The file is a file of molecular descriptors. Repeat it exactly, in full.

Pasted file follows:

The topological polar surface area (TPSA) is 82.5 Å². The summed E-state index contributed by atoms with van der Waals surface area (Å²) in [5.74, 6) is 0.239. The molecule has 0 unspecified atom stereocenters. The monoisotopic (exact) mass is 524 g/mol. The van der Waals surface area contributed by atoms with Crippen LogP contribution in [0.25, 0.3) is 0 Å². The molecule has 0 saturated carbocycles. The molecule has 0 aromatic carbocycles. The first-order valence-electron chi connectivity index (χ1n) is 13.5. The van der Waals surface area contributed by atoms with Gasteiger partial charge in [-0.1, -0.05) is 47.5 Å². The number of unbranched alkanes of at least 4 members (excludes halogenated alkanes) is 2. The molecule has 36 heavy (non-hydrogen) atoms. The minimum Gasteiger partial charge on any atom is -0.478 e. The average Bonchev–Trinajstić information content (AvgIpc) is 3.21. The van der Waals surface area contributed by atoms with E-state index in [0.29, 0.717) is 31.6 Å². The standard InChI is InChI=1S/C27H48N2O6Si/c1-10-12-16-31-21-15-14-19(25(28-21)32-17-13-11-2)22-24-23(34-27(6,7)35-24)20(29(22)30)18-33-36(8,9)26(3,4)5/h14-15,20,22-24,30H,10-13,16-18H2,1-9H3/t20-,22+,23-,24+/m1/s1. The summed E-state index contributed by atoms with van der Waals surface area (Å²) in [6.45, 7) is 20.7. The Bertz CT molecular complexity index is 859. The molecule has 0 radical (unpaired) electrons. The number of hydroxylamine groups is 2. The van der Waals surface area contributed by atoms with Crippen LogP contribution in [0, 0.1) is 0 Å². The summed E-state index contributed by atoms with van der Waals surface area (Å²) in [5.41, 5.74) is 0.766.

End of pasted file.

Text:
The topological polar surface area (TPSA) is 82.5 Å². The summed E-state index contributed by atoms with van der Waals surface area (Å²) in [5.74, 6) is 0.239. The molecule has 0 unspecified atom stereocenters. The monoisotopic (exact) mass is 524 g/mol. The van der Waals surface area contributed by atoms with Crippen LogP contribution in [0.25, 0.3) is 0 Å². The molecule has 0 saturated carbocycles. The molecule has 0 aromatic carbocycles. The first-order valence-electron chi connectivity index (χ1n) is 13.5. The van der Waals surface area contributed by atoms with Gasteiger partial charge in [-0.1, -0.05) is 47.5 Å². The number of unbranched alkanes of at least 4 members (excludes halogenated alkanes) is 2. The molecule has 36 heavy (non-hydrogen) atoms. The minimum Gasteiger partial charge on any atom is -0.478 e. The average Bonchev–Trinajstić information content (AvgIpc) is 3.21. The van der Waals surface area contributed by atoms with E-state index in [0.29, 0.717) is 31.6 Å². The standard InChI is InChI=1S/C27H48N2O6Si/c1-10-12-16-31-21-15-14-19(25(28-21)32-17-13-11-2)22-24-23(34-27(6,7)35-24)20(29(22)30)18-33-36(8,9)26(3,4)5/h14-15,20,22-24,30H,10-13,16-18H2,1-9H3/t20-,22+,23-,24+/m1/s1. The summed E-state index contributed by atoms with van der Waals surface area (Å²) in [6.45, 7) is 20.7. The Bertz CT molecular complexity index is 859. The molecule has 0 radical (unpaired) electrons. The number of hydroxylamine groups is 2. The van der Waals surface area contributed by atoms with Crippen LogP contribution in [0, 0.1) is 0 Å². The summed E-state index contributed by atoms with van der Waals surface area (Å²) in [5.41, 5.74) is 0.766.